The Chicago Tribune says "further signs of discontent" among conservatives emerged yesterday when Tony Perkins of the Family Research Council questioned in an article "whether gay Republican staffers and members of Congress were working behind the scenes to undercut the political agenda of religious conservatives." Noting that Foley and Kolbe are gay, and that former Clerk Jeff Trandahl is a board member of the Human Rights Campaign, Perkins wrote, "'The GOP will have to decide whether it wants to be the party that defends the traditional moral and family values that our nation was built upon... Put another way, does the party want to represent values voters, or Mark Foley and friends?'"
White House spokesman Tony Snow flatly rejected the idea yesterday that his fundraising appearance for Speaker Dennis Hastert this weekend would be awkward, given the timing, and said "the message is that we're standing by the Speaker, and also that I'm going to be telling people what the President is doing and why." He acknowledged that the Foley scandal "certainly hasn't been a lift" in terms of the President's or the party's poll standing.
The New York Times traveled to Minnesota, where voters said "the topics that have had Washington hopping in the final weeks before the midterm elections - Congressional scandals, new books saying there was administration in-fighting over the war in Iraq - were little more than distant political chatter, best tuned out. The conclusions drawn by Republicans and Democrats alike sounded a similar theme: People craved substance and not rhetoric."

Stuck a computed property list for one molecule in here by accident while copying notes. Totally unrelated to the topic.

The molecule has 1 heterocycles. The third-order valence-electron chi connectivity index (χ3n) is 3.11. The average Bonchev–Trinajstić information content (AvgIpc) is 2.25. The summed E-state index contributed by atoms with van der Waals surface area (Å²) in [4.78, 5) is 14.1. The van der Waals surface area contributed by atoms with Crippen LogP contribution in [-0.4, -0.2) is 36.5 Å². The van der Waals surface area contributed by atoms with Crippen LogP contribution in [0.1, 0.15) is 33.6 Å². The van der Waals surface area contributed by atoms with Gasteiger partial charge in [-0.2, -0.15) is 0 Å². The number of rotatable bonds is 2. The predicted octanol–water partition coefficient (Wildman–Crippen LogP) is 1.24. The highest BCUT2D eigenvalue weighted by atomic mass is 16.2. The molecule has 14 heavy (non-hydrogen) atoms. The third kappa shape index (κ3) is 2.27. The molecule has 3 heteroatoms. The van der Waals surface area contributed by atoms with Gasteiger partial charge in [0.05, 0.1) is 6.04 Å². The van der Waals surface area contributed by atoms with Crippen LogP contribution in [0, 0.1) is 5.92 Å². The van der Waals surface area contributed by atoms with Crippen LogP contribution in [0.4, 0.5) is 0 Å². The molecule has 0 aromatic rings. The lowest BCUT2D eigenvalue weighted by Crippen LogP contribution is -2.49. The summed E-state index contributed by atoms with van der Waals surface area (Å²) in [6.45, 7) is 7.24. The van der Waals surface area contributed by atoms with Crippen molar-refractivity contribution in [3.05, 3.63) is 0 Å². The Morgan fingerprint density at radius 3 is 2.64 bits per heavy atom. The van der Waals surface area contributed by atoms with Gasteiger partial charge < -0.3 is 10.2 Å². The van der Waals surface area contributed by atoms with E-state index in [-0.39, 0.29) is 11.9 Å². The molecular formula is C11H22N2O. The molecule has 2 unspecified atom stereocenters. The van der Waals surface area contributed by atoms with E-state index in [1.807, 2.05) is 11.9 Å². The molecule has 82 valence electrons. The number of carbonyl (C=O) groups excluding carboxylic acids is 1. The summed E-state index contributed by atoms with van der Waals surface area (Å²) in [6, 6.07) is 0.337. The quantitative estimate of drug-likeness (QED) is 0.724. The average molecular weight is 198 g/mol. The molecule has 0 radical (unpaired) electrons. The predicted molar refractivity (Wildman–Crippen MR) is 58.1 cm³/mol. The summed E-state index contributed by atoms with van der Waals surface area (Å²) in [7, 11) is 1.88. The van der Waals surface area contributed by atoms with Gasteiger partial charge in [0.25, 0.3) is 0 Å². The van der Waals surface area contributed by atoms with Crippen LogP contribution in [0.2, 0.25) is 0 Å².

Embattled Rep. Chris Shays of Connecticut is one example of a Republican member who's hitting back hard over the Foley scandal. The Hartford Courant notes how Shays fired back at his Democratic opponent and Sen. Ted Kennedy, who came to the district to campaign for her last week. "'Dennis Hastert didn't kill anybody.'"
Making a stop at the University of Miami yesterday, DNC chair Howard Dean criticized the GOP for its handling of the matter. Per the Miami Herald, "Dean said Republican leaders had the opportunity to stand up for moral values when it came to Foley's conduct, but instead tried to save their 'political necks.' Dean urged Democrats to challenge the GOP on the morality issue, saying Democratic stands on the environment, healthcare and other issues resonate with voters."